Ever get the feeling that you're not being told everything? Last night, for example, a number of UK Internet users noticed their connections going slow or stopping altogether, and other problems with email, Web and ISP servers. This was due to transatlantic fibre TAT-14 giving up the ghost just off the coast of France (as a veteran of the cross-Channel ferry, I know how it feels). Although it had a back-up loop, this had gone wrong a few days previously – and as fixing either fault needs a ship to pop out, scoop the stricken cable from the seabed and knot it together with duct tape, it'll be a while. But, um, two faults within a couple of weeks? Not what you want from a high-reliability system.
At roughly the same time, ZoneAlarm's client software went a bit loopy. Its auto-update function decided to call home and check for new stuff, but instead got stuck in a loop showering the Internet with DNS requests. This bug turned ZA into a denial-of-service zombie, bringing ISP DNS servers to a creaking halt.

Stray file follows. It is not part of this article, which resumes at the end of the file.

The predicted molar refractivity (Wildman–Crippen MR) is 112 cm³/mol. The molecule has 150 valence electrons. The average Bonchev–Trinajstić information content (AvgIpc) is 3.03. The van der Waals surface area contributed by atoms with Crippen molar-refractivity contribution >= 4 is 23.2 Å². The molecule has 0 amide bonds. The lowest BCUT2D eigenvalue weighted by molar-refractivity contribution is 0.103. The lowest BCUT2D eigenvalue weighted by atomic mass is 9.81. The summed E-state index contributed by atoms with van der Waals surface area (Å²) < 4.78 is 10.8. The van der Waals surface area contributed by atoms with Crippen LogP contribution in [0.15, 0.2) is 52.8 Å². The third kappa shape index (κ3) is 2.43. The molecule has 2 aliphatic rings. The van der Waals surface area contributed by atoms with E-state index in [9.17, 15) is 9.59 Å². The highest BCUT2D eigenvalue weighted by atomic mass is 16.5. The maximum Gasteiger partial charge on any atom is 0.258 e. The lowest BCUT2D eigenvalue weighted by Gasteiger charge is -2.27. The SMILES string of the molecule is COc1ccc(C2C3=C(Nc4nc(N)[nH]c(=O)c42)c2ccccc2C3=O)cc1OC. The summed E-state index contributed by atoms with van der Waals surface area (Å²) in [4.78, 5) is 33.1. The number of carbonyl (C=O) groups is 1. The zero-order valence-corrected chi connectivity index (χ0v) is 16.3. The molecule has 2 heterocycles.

Just to add more fun to the mix, we looked at the London Internet Exchange status page, to see what the statistics said for the period in question. There was indeed a slight drop at 4 p.m., the time that the cable lost its photons, but between midnight and 3 a.m. there was what looked like a complete outage. Midnight? Weren't all the problems fixed by then?
"Ah, yes," said the nice lady at LINX. "We were just changing a card. No problems really, just the stats server didn't get its information." So the other murmurs we heard -- that the switch fabric in the exchange was getting its knickers in a digital twist -- were presumably just put about by engineers tired and shagged out by a night wrestling with multiple problems and infinitely irate users.